Wednesday, November 28, 2012

This is how it's gonna be?

My life, not unlike a caterpillar, has a clear cycle. It's a daily thing, and it goes something like this:

Put Peyton in high chair for breakfast. Peyton drinks his milk, then throws remaining unwanted solid food over the side of the tray.

I get frustrated and swear I won't bother cleaning it up this time.

Get Peyton down, wash his hands and face, and send him to play.

Sam manages to "accidentally" step on whatever dry food is on floor, I catch Peyton snacking on the intact remains.

I get utterly disgusted, give in, grab the broom and sweep (or vacuum) the floor anywhere near the table and high chair.

By now it's time for lunch! Back in the high chair!

Again, Peyton drinks his milk, eats a few bites of solid food, and drops remaining food overboard. He does this even if I let him pick his food, or it's something he really loves. I swear, this kid is living on nothing but milk. It's like a newborn all over again.

The floor is once again disgusting, but I will not sweep it again! I will not! It's a waste of time, he's just going to eat again in a few hours.

During naptime/quiet time, I end up stepping on a corn chip or froot loop. This is very gross, yes, but I will not give in yet. However, the floor continues to bug me. I can't make my own lunch with it grossing me out like that. What if someone comes over and sees I live this way? So, once more, I give in and sweep the floor. I don't know why I bother, since an hour or so later...

Afternoon snack time! Back in the high chair, and you guessed it, food on the floor. It's like he has a quota, a certain amount must be on the floor. If I give him half the food, he will just have to eat less, because the sacrifices to the tile gods must be made in full!

Since I learned my lesson during morning playtime, I just go straight for the broom to avoid watching him round up some smushed up string cheese and eat it in an hour. The kids play, the floor is clean, life is good.

Then, dinner time for Peyton while Daniel heads home and I put together dinner for the grown ups and Sam (or sit down feeling crappy and try not to lose it with the kids, depending on how the day is going). Once again, he bails food over the side for the peasant ants who depend on him for their livelihood and revere him as a cult figure who rains manna from the heavens four times a day, but also will vengefully step on them with no provocation.  (This is a joke, we don't really have ants. But it's a miracle we don't) I tell him for the 1000th time, not to do that. By this point, food issues aside, I'm usually pretty much at the end of my rope with the kiddos in general. More often than not, it's been a long day. As soon as Peyton finishes "eating," Daniel walks in the door, says hello to everyone, looks at the floor under our son and says "Wow, how does this floor get so disgusting? We really should sweep it more often." We. Yes, seriously, he says "we." In his defense, he also honestly believes he means "we," because if he were home while Peyton makes the messes, and he would have every intention of sweeping, therefore, "we."  I, however, realize this "we" actually means "me," and get irrationally irritated to a level only a pregnant woman really can.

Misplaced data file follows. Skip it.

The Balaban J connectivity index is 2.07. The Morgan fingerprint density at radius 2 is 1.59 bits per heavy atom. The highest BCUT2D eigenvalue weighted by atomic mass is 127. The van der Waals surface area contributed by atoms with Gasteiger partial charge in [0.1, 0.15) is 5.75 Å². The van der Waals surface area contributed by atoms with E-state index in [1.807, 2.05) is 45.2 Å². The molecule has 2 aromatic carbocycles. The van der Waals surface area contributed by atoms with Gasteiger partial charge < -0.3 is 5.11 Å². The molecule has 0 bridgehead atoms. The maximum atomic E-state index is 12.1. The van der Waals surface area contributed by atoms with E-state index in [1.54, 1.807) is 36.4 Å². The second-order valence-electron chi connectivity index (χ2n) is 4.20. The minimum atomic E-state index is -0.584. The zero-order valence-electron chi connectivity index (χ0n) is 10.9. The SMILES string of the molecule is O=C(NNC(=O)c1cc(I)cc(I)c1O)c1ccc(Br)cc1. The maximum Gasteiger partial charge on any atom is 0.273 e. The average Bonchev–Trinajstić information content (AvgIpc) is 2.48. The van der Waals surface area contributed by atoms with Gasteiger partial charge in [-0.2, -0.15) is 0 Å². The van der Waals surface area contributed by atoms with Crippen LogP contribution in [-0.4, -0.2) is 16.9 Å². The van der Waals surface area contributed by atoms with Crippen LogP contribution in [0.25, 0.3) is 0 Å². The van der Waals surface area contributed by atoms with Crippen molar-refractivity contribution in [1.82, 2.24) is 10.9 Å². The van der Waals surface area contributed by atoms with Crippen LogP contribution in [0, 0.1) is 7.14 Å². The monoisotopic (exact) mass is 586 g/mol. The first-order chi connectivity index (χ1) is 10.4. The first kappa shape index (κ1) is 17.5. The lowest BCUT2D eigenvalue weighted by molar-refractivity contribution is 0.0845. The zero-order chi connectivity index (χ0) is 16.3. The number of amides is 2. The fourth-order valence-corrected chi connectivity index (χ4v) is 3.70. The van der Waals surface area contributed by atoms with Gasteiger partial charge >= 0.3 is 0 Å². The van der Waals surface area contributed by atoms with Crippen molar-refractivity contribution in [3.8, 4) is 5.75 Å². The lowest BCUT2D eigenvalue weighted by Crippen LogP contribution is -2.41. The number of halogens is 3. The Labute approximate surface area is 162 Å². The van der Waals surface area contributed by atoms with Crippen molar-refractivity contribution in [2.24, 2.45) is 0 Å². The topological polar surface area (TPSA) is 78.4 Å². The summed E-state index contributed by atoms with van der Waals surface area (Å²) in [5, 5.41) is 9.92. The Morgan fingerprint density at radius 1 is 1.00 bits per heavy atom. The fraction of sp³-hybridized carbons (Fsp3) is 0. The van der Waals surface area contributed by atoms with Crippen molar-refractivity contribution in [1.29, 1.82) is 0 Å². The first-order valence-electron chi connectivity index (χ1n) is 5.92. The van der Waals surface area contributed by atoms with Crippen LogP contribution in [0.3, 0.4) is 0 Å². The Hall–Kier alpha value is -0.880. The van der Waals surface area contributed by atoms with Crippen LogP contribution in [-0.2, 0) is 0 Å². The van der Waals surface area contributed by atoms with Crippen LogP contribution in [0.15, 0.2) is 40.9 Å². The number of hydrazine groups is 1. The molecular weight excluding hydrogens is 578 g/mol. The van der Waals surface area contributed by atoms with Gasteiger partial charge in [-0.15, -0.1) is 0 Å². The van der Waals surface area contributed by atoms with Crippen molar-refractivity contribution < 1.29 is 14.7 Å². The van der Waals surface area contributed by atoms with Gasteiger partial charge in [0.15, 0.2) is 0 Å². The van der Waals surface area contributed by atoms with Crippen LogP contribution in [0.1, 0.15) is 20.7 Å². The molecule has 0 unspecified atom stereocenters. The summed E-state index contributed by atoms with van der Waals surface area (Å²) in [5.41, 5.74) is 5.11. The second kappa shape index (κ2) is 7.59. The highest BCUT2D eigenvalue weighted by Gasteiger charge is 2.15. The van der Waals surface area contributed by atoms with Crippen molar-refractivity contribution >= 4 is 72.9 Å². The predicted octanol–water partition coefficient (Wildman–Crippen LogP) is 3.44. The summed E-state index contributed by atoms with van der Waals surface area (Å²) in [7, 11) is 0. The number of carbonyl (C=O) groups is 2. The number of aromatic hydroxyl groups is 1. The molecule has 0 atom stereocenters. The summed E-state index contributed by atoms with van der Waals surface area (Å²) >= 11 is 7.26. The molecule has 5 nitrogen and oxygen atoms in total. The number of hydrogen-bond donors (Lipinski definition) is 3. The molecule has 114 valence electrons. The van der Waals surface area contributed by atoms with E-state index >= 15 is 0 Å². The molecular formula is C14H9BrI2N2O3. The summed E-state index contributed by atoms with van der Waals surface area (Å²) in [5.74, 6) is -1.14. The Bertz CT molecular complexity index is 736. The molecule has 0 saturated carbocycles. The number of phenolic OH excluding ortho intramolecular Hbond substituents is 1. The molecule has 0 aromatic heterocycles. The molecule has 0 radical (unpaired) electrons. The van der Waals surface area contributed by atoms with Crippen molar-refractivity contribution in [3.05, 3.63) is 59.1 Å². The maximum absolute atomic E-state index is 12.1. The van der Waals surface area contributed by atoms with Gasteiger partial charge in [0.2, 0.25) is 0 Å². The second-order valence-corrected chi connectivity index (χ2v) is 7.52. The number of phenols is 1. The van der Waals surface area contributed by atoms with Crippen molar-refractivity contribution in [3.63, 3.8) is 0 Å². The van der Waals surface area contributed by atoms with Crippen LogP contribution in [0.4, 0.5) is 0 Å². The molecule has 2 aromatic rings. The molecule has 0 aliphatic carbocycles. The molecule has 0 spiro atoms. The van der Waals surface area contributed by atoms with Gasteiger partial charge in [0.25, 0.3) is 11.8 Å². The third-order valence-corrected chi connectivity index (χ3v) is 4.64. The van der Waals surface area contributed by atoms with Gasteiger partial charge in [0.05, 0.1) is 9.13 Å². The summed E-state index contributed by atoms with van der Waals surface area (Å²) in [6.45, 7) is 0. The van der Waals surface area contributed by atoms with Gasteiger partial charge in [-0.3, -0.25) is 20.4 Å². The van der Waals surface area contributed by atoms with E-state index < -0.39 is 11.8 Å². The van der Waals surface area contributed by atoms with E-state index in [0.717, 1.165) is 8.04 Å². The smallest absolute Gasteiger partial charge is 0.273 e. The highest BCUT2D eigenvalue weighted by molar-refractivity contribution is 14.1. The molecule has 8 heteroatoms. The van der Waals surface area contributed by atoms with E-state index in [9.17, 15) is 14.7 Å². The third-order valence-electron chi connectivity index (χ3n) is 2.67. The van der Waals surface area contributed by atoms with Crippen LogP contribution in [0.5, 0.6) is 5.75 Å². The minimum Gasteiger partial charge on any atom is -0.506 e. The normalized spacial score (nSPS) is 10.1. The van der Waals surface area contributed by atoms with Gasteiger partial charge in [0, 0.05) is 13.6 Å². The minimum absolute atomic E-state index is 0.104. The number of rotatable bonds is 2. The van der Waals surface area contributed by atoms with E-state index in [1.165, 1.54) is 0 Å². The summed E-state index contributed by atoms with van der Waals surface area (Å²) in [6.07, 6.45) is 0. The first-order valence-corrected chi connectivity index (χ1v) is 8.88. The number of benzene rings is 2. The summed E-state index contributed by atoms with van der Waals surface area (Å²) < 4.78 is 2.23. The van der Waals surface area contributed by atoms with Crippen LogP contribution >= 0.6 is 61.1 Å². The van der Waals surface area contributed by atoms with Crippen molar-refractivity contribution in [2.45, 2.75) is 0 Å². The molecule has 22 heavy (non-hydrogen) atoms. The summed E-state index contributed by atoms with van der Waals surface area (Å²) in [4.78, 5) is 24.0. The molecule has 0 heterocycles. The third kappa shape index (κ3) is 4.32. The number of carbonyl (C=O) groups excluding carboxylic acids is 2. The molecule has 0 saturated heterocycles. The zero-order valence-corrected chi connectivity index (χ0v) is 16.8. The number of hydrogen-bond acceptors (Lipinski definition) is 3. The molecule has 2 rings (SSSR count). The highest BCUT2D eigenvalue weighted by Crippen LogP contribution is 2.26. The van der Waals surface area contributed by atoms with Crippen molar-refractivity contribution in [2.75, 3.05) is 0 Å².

Fantasy me punches him in the face.

Real me just stomps upstairs in a huff. Sometimes, on the way up, I shout "I swept THREE TIMES TODAY!" Other times, I assume he knows the drill by now and just go. He stays downstairs wondering why I'm always in such a bad mood when he gets home from work (because apparently, he doesn't actually know the drill by now, Mars and Venus, amirite?). I resurface after a few minutes alone, and we manage to have a decent dinner and evening. Someone does the dishes, but I refuse to sweep the floor on principle, waiting for that "we" to kick in and take care of it. Somehow "we" never surfaces. "We" is busy doing evening stuff, sort of like "me" is busy doing daytime stuff.

The next morning, I wake up to a nasty floor, and clip Peyton into his seat for breakfast.

In the background, I swear I hear "The Circle of Life." I can almost picture Rafiki holding up a dustpan reverently.

It may not be a cycle I'm particularly fond of, but it is what it is. I will be so happy when Peyton stops throwing his food overboard.


2 comments:

Rachel and Jared Lautenschlager said...

cough cough. [looks around to make sure no one is watching, and finally whispers....]

This is exactly why I don't like unexpected visitors during the day: the broom and I don't get along. The mop sides with the broom.

You are not alone.

Me said...

Thanks, Rachel! I figured I couldn't be the only one who doesn't want to sweep 10 times a day!